Making Friends


Photo Source: Internet

In October 1956 I stumbled out of a Missouri corn field and enlisted in the Air Force. Unforeseen events occurred immediately.

Our physical examinations were conducted by an MD, an attractive young woman. We were naked and embarrassed beyond words. One-by-one we marched to her table and waited while she examined us. One poor soul had a gigantic erection. It was purple, matching his complexion. “Do you always go around like that?” she asked. His response was a grunting sound. After a brief pause she smacked it with her pencil and it went limp. I don’t recall ever seeing him again.

Those of us who passed the tests assembled at Kansas City’s Union Station where we were sworn in. After issuing our service numbers the sergeant-in-charge turned us loose for about four hours, with a stern warning. DO NOT MISS YOUR TRAIN.

I didn’t know my way around Kansas City, but a new acquaintance, a stocky fellow in our group, said he did, so the two of us headed to the Missouri River bottoms to see if we could find a place that would sell us beer. One of the places we visited had a small pool table with bumpers pegs strategically located on the green. I’d never seen anything like it. I assumed my partner hadn’t either, the way he began asking questions – how it was played, how to keep score. An older guy, maybe 35 – one of several loitering about, started explaining how it worked and then challenged him to a game. Something was afoot, so I turned down my invitation.

My friend won a couple and lost a few. Pretty soon he was challenged to betting a quarter on each game. The onlookers now took an interest, placing side bets. The bidding went back and forth with time and the pot eventually grew to about fifty bucks, all hinging on the fate of the last three balls.

My friend cleaned the guy’s plow, as it were, and then grabbed all the money, even the side bets. I had no experience in such things, but I was a quick learner. We managed to slip past them and into the street, and beat-feet toward the train depot while three or four angry men were hard on our heels. Fortunately, we were younger and a bit faster.

Upon arrival, we melted into a throng of fellow travelers and stayed lost until our train was called.

The Dalton (fiction)

The photo is from Philip, a friend; by way of Ebay

The Christmas Season was in full swing when the air force transferred me from New Jersey to California. I could have flown, but with an ample travel time. I took a train.

The sun was low when we reached Chicago, grabbing my B4 bag, I found a Yellow Cab waiting on the street.

I’ve heard about The Loop at Christmas. Take me to a reasonably priced hotel so I can see it for myself,” I told the driver.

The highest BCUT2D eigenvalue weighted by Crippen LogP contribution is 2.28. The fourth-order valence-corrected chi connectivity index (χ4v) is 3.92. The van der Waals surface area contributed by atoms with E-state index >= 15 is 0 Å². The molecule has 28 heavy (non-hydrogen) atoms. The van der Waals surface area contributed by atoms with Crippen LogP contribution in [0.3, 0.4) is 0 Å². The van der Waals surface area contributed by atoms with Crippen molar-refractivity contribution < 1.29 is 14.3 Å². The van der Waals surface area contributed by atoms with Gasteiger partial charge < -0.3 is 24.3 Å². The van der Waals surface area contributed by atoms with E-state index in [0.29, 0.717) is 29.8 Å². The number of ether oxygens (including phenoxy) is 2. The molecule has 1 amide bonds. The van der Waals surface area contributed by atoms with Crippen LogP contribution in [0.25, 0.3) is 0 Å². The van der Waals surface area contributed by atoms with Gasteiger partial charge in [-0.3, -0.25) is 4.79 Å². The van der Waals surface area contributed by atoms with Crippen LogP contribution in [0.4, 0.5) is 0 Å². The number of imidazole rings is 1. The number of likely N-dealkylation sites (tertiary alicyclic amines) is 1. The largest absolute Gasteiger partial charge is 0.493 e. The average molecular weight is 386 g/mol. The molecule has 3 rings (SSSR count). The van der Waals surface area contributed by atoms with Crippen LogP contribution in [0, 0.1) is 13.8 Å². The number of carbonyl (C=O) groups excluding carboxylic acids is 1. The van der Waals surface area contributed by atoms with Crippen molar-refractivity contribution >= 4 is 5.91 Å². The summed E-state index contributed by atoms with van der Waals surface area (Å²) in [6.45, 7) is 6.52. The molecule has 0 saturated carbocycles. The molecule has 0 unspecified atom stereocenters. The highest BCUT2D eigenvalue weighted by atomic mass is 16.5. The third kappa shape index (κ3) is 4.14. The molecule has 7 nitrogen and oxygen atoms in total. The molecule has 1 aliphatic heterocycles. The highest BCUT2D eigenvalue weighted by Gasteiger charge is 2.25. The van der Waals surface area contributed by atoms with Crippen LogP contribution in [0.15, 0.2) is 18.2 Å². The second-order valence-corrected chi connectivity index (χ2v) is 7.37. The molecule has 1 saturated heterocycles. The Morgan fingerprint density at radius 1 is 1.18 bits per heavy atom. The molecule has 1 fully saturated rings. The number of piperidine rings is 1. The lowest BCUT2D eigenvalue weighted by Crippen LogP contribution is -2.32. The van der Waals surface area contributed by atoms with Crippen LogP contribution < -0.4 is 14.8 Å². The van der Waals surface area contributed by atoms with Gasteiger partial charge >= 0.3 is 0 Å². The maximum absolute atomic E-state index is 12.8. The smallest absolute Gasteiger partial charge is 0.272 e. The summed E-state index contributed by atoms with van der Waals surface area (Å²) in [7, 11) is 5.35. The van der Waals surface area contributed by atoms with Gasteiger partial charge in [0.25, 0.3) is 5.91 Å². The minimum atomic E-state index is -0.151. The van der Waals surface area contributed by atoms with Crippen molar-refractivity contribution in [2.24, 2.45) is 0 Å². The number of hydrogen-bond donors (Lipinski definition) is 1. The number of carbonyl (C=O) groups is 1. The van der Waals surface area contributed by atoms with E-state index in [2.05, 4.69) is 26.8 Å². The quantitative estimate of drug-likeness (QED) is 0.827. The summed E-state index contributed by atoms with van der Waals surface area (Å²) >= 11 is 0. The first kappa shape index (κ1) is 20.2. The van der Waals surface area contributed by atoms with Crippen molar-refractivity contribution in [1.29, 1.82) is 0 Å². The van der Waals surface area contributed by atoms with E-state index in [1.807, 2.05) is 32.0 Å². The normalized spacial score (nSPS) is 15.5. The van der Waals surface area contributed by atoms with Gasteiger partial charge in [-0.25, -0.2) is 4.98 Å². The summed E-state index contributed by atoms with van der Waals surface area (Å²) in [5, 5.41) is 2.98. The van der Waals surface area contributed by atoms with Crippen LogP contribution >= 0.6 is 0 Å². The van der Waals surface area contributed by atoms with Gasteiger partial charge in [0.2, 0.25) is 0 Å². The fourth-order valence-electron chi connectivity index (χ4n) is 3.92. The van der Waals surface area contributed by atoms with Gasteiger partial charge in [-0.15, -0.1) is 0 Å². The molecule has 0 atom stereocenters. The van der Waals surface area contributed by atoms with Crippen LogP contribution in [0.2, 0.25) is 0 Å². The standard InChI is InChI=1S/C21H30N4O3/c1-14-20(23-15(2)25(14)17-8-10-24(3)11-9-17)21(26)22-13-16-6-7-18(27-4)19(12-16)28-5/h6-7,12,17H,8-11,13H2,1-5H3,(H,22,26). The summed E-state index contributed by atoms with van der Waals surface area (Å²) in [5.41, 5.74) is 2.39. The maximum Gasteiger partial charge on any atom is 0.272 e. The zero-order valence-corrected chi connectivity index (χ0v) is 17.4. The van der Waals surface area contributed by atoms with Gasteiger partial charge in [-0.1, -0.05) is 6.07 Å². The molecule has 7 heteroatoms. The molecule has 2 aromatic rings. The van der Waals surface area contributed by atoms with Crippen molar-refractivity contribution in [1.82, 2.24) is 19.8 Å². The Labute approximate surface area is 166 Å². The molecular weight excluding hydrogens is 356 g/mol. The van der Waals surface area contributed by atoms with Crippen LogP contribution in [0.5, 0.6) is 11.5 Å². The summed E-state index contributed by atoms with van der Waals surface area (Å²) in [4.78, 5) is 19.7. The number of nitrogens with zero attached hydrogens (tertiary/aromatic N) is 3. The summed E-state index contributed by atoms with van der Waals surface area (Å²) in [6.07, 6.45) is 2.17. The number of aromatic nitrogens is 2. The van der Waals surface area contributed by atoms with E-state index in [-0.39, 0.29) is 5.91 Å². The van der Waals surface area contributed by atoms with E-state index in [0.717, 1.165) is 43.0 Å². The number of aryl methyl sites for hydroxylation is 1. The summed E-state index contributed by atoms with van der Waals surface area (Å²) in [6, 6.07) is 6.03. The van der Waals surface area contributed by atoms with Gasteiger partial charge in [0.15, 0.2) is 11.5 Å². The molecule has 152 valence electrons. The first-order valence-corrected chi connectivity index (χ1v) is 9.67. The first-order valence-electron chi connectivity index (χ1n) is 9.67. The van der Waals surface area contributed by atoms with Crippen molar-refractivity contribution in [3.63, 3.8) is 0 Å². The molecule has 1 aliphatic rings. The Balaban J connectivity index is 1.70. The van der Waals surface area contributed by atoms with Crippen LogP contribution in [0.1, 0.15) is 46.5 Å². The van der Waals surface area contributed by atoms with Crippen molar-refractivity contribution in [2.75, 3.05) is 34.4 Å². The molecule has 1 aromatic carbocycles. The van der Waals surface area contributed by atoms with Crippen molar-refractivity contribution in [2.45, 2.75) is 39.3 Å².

Yes sir, hop in, I’ll put your things in the trunk,” said the driver. After pulling away from the cub, he pointed out famous landmarks while i watched the meter. Minutes passed, perhaps fifteen, I was wondering if I was ‘taking the tour”. But before it read four dollars he wheeled up to the curb.“This is as close as you’re gonna find a bargain,” he said.

Outside stood a large tan and brown building that might have covered a quarter of the block. Above the entry were the words: Dalton Hotel.

I passed him a five-spot and he set my bag on the sidewalk.

Inside, the lobby was filled with men I took to be truck drivers, judging from the company names on their shirts – Overnight, Watson Bros., Roadway, to name a few. This place had the earmarks of an A1 hotel, back when, but it was headed downhill. The clerk, a heavy set man with a pockmarked face and tired eyes signed me up for room 404 and then pointed a stubby finger toward the lift.

Take a right when you reach the fourth floor,” he said, then returned to a stack of papers he’d been sorting when I arrived.

I waited for a bell boy to appear, but none came, so I grabbed my bag and headed for the lift. It was a relic, something out of the Machine Gun Kelly or Pretty Boy Floyd era. The door was a decorative steel mesh work, that protested when disturbed. But as the latch click a panel of buttons sprang to life. Pressing button number four caused the lift to shudder. Three or four relays clicked, and then it growling to fourth floor where it came to a jerking halt.

Visiting The Loop was a worthwhile adventure. The lights, decorations and music gave me the Christmas spirit, but I didn’t stay long.

The following morning I rode the lift down to the lobby. All the truckers were gone except or eight or nine wearing Roadway patches. They were younger than me.

Where you from?” I asked.

We’re from New York. We’ll be heading back this morning as soon as our trailers are loaded,” answered a skinny fellow with crooked teeth.

Thinking I’d watch some news, I fished out a quarter and headed for the television.

DON’T DO THAT!” one of them shouted and poured five or six washers into my hand. “You can buy these at the hardware store for a penny each,” he added, motioning in a thumb in a direction that was meaningless to me.

Let’s go, boys,” shouted portly fellow who popped in from Wabash.

Maybe we’ll see you next trip,” one said as they filed out behind the old man .

The gray-headed clerk stood watching me. I guess he read my mind when I was hesitate about using a washer.

Go ahead, use the washer. Save your quarter. I wait until they’re gone then I count the washers and multiply them by twenty-five cents. The end of the week I send a bill to the Roadways main office in New York. The boss takes it out of their pay and then mails me a check. We’ve been doing that for fifteen years and they’ve never caught on.”

I didn’t know what to say. Evidently he wasn’t expecting a response, because he turned his attention to some book work.

I had breakfast down the street near the hardware store that sold the washers, then got my bag and hailed a Yellow Cab.

Train depot,” I said.